Outside of the pandemic, 2020 has marked another kind of struggle -- one for racial equality. For many minority voters, it will weigh heavily on their choice in the ballot box.
SPECIAL COVERAGE: Elections 2020
Carnell Oliver is among them. The Black Jacksonville man is a former felon and one of about 67,000 Floridians able to register this year under Amendment Four, passed in 2018.
"To me, it’s like a badge of honor," said Oliver. "To be able to walk around in this community and say, 'I can vote.' That means a lot to me."
But the restoration of his rights didn't come easy thanks to a court ruling requiring financial obligations to be met first.
Oliver had to scramble to find $1,200 for restitution following his burglary conviction. Paying to vote, he said, felt unjust.
"They want to keep their foot on our necks instead of giving us our liberation in search of equality," said Oliver.
Pastor R.L. Gundy of Mt. Sinai Missionary Baptist Church, also in Jacksonville, has spent years working to increase Black turnout in Florida. He's advocated for the restoration of rights, tried to energize apathetic voters, and worked to end disenfranchisement in minority communities.
"We've been doing this for a while, trying to make a difference," Gundy said. "People have to come together and stood up for what's right."
His work, in coordination with others, has had success. During the 2018 midterms, Duval County alone saw Black turnout jump about 18 points compared to 2014. The area turning from Republican red to purple, as Blacks overwhelmingly voted Democrat.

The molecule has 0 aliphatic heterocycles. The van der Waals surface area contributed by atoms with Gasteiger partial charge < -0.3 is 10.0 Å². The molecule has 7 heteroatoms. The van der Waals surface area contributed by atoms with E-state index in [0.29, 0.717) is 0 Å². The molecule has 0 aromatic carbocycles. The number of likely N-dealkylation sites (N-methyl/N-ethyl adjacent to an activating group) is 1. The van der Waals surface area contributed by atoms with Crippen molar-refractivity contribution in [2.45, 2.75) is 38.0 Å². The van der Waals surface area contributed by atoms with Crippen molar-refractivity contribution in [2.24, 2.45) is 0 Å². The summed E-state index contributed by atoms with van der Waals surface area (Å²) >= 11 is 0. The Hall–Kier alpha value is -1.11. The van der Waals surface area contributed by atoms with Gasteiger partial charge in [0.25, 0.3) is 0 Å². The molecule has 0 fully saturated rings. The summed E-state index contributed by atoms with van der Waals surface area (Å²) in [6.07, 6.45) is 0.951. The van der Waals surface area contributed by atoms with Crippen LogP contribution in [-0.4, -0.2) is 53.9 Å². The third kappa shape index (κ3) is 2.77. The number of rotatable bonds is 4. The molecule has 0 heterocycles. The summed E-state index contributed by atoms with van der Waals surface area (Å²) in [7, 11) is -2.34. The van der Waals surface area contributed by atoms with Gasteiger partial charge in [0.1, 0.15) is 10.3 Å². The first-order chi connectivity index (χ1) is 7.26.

"I'd say we've been pretty successful getting people out to vote," Gundy said. "I think we're going to be very successful getting people out to vote this time."
Biden’s campaign is counting on it. His platform is promising to not only unite but reform, specifically targeting law enforcement policies.
Meanwhile, the GOP is trying to siphon off the former vice president's Black support to weaken his Florida base. In ads, Trump touts his pre-COVID unemployment rates, creating opportunity zones and the First Step Act.
Duval County Republicans are also fighting criticism of the president's handling of Black Lives Matter protests and Trump's failure to denounce white supremacy during the debate.
"This president is not a racist," said Dean Black, Duval County GOP Chair. "This president has done more to advance the interests of the African American community, and all minority communities, than any of his predecessors."
The efforts seem to be making an impact in the final weeks.
A UCLA Nationscape survey showing more young Black men support Trump in 2020 than in 2016. It could be enough to tip the scales in the Sunshine State, which is expected to have a razor-thin victory margin for whichever candidate comes out on top.
Including Oliver, who feels he's finally gotten his voice back and is ready to be heard.
"I don't take it lightly," he said. "We have problems, and they're real."